Nzinga Mpudi (circa 1510-November 4, 1561) ruled from 1545 to 1561, as Mani Kongo (ruler of the Kongo) during a period of confrontation between the kingdom of the Kongo and the Portuguese.
Succeeding Mvemba Nzinga, also known as Afonso I, a Christian ruler who ruled from 1506 to about 1543, Nzinga Mpudi took office in 1545 as Diogo I, following a succession struggle with other pretenders.
Soon after taking power, he dispatched Diogo Gomes, a Creole priest, as an ambassador to the Portuguese king, Joao III (ruled 1521-57). Through Gomes, Nzinga Mpudi hoped to acquire some new missionaries, but especially to renew a 1517 treaty which recognized a royal monopoly on trade and confined Portuguese boats and merchants to the port of Mpinda on the Congo (Zaire) river estuary. This was because, in the 1540s, Portuguese traders from Sao Tome island were trying to by-pass the authority of the Mani Kongo.
Gomes was not entirely successful, but he did return with four Jesuit priests. The Jesuits established a school at Mbanza Kongo (now San Salvador) where they enrolled 600 pupils. Relations between Nzinga Mpudi and the Jesuits deteriorated, however, as the Jesuits increasingly sided with the interests of the Portuguese on Sao Tome. By 1555 the Jesuits, and also Gomes, had left the Kongo. In 1557 Franciscan missionaries arrived to replace the Jesuits. Their catechism, in Kikongo, was the first written document in the local language.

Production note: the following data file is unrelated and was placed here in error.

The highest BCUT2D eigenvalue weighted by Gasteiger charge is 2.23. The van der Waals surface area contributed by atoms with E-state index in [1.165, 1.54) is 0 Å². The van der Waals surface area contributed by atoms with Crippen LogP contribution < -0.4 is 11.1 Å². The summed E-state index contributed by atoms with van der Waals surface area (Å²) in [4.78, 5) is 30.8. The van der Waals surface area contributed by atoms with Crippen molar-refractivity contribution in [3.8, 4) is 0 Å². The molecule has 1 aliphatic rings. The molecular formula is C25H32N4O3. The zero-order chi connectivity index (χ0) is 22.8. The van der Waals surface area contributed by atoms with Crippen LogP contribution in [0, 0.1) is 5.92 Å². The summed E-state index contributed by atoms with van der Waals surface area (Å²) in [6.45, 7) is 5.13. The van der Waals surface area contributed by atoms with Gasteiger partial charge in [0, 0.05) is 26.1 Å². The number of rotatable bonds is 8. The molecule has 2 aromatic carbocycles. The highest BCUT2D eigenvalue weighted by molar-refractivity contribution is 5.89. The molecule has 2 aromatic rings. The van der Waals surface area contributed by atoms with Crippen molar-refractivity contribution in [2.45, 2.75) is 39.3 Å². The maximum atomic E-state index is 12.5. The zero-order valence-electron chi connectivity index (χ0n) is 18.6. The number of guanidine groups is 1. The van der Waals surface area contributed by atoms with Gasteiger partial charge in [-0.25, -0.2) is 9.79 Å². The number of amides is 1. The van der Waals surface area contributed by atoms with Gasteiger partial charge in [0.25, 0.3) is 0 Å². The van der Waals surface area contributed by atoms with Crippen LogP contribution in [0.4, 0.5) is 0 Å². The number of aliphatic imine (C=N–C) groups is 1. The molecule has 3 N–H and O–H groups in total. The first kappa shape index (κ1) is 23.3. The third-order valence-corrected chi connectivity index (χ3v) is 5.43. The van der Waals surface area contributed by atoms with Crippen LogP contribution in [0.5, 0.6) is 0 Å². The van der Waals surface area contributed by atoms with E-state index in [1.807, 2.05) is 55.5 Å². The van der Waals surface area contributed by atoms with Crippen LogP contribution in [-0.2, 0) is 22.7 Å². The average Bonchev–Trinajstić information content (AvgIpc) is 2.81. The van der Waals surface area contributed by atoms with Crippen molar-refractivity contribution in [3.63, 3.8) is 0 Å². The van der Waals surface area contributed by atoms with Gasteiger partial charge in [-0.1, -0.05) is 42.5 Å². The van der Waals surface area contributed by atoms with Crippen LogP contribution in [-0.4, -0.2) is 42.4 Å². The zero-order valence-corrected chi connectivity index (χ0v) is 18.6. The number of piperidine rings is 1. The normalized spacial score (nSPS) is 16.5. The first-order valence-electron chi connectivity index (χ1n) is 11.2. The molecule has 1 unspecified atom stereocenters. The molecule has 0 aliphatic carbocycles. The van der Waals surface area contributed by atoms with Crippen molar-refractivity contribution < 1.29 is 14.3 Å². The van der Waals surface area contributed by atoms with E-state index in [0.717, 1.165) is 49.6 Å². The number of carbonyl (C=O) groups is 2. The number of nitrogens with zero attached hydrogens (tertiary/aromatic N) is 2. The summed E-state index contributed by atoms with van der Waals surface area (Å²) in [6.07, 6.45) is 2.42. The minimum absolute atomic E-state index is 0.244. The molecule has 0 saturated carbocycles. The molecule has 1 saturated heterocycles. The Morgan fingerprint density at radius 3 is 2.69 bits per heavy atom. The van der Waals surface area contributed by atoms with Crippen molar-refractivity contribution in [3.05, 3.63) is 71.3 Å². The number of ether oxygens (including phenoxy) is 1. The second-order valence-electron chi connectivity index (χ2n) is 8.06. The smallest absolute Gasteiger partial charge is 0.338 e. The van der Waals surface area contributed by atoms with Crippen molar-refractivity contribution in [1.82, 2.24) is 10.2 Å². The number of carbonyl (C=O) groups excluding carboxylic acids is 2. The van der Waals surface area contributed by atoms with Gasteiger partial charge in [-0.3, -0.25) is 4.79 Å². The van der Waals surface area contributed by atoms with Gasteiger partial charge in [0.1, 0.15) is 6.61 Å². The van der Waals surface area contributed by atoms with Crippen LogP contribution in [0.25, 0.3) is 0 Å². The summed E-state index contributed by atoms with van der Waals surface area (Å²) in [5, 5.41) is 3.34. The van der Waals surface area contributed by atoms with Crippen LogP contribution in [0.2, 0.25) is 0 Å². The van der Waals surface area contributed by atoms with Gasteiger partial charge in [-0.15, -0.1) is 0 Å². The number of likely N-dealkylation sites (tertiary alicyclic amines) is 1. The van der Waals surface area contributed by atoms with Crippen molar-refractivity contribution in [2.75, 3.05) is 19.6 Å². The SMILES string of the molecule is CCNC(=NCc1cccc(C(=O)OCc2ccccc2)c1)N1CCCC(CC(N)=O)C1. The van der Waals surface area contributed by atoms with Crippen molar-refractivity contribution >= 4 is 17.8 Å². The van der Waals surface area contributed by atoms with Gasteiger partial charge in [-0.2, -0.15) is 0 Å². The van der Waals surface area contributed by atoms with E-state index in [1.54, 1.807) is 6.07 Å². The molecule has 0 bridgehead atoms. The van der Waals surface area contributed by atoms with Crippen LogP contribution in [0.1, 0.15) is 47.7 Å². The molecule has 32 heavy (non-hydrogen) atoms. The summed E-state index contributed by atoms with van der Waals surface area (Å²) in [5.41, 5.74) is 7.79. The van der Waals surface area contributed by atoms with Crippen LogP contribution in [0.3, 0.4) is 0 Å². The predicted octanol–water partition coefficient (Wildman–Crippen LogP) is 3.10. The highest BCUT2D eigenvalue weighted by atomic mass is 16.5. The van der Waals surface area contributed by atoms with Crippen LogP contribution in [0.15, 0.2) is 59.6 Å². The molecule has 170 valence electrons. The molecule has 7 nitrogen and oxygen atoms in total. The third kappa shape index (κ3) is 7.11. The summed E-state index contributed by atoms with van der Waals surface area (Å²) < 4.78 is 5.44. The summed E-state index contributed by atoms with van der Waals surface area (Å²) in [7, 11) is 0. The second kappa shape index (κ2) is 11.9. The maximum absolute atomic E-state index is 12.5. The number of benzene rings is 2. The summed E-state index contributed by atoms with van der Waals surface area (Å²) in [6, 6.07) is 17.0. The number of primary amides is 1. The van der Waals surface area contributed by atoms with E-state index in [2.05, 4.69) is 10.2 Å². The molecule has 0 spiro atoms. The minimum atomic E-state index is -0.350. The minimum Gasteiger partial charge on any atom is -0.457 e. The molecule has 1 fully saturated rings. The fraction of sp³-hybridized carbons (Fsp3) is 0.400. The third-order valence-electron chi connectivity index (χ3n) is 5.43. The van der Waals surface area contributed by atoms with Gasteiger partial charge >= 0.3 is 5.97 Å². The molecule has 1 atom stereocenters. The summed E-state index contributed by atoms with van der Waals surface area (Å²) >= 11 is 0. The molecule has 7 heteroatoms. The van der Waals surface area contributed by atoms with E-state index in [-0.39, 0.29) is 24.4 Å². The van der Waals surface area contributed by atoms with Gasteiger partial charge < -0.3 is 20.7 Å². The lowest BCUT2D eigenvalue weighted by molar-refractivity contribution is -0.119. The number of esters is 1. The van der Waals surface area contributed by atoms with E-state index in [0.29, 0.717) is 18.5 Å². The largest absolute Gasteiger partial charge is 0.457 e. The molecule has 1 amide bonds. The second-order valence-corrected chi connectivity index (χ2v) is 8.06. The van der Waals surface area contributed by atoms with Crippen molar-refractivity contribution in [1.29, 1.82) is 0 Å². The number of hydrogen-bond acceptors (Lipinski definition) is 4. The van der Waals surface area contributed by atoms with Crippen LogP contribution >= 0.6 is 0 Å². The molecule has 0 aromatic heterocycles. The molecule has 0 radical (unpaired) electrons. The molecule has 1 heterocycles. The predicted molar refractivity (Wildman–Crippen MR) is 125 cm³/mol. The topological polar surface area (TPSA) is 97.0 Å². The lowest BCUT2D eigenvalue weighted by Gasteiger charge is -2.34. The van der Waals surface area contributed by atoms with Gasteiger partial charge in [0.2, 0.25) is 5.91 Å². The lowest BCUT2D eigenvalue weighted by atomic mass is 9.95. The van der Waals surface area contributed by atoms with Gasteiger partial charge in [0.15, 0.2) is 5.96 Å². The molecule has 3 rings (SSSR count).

The conflict with Sao Tome eventually led Nzinga Mpudi into war with his southern neighbor, Ndongo. Portuguese traders at his capital, Mbanza Kongo, urged Nzinga to punish the Ngola (chief) of Ndongo, who permitted and even encouraged Sao Tome merchants to operate in Ndongo. Although the Mani Kongo sent troops against the Ngola, Kongolese forces were badly beaten in 1556. Unhappily for Nzinga, in 1557 Ndongo established direct relations with Portugal, thus weakening the status of the Kongo kingdom and further thwarting the Kongo’s attempts to establish controls over European commerce in central Africa.
Unlike his predecessor Mvemba Nzinga, Nzinga Mpudi was not deceived by the Portuguese. He worked hard to curb foreign intervention in local political affairs, and he tried to maintain authority over trade in his domain. He died on November 4, 1561.
G. Balandier, La vie quotidienne au royaume du Kongo du XVIéme au XVIIIéme siécle, Paris, 1965, English translation by Helen Weaver published as Daily Life in the Kingdom of the Kongo From the Sixteenth to the Eighteenth Century, New York, 1968; Biographie Coloniale Belge, Vol. 2, Brussels, 1951, cols. 293-94; J. Cuvelier and L. Jadin, L ‘ancien Congo d’aprés les archives romaines: 1518-1640 (“The Ancient Kongo According to the Roman Archives, 1518-1640”), Brussels, 1954; L. Jadin, “Relations sur Ie Congo tinées des archives de la compagnie de Jésus, 1621-1631” (“Reports on the Congo Drawn from the Archives of the Company of Jesus, 1621-1631 “), Bulletin de l’Institut Historique BeIge de Rome, Vol. XXXIX, 1968, p. 349; W.G.L. Randles, L ‘ancien royaume du Congo des origines a la fin du XIXéme siécle (“The Ancient Kingdom of Congo from its Origins to the End of the 19th Century”), Paris, The Hague, 1968; T.H. Simar, Le Congo au XVIéme siécle d’aprés la relation de Lopez Pigafetta (“The Congo in the Sixteenth Century According to the Account of Lopez Pigafetta”), Brussels, 1929; J. Vansina, Les anciens royaumes de la savane, Léopoldville, 1965, published in English as Kingdoms of the Savanna, Madison, 1966.
This article was reprinted from The Encyclopaedia Africana Dictionary of African Biography (In 20 Volumes). Volume Two: Sierra Leone-Zaire. Ed. L. H. Ofosu-Appiah. New York: Reference Publications Inc., 1979. All rights reserved.